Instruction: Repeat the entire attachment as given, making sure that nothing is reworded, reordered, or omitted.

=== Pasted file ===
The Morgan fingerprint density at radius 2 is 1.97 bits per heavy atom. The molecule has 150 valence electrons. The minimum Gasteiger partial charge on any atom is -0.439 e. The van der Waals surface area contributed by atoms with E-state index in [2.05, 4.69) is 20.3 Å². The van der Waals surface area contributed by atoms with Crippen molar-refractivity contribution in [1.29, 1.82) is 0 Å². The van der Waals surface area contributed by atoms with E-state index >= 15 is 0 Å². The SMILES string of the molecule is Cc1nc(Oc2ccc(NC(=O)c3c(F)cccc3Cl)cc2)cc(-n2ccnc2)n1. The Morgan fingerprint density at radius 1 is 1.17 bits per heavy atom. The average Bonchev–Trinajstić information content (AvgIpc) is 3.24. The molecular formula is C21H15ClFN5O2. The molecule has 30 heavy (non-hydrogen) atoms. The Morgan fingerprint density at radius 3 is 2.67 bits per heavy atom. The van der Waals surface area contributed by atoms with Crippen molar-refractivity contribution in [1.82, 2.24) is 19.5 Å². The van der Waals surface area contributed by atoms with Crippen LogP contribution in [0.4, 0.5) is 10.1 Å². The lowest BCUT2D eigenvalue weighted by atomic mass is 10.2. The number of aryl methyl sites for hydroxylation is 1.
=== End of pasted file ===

The Morgan fingerprint density at radius 2 is 1.97 bits per heavy atom. The molecule has 150 valence electrons. The minimum Gasteiger partial charge on any atom is -0.439 e. The van der Waals surface area contributed by atoms with E-state index in [2.05, 4.69) is 20.3 Å². The van der Waals surface area contributed by atoms with Crippen molar-refractivity contribution in [1.29, 1.82) is 0 Å². The van der Waals surface area contributed by atoms with E-state index >= 15 is 0 Å². The SMILES string of the molecule is Cc1nc(Oc2ccc(NC(=O)c3c(F)cccc3Cl)cc2)cc(-n2ccnc2)n1. The Morgan fingerprint density at radius 1 is 1.17 bits per heavy atom. The average Bonchev–Trinajstić information content (AvgIpc) is 3.24. The molecular formula is C21H15ClFN5O2. The molecule has 30 heavy (non-hydrogen) atoms. The Morgan fingerprint density at radius 3 is 2.67 bits per heavy atom. The van der Waals surface area contributed by atoms with Crippen molar-refractivity contribution in [1.82, 2.24) is 19.5 Å². The van der Waals surface area contributed by atoms with Crippen LogP contribution in [0.4, 0.5) is 10.1 Å². The lowest BCUT2D eigenvalue weighted by atomic mass is 10.2. The number of aryl methyl sites for hydroxylation is 1.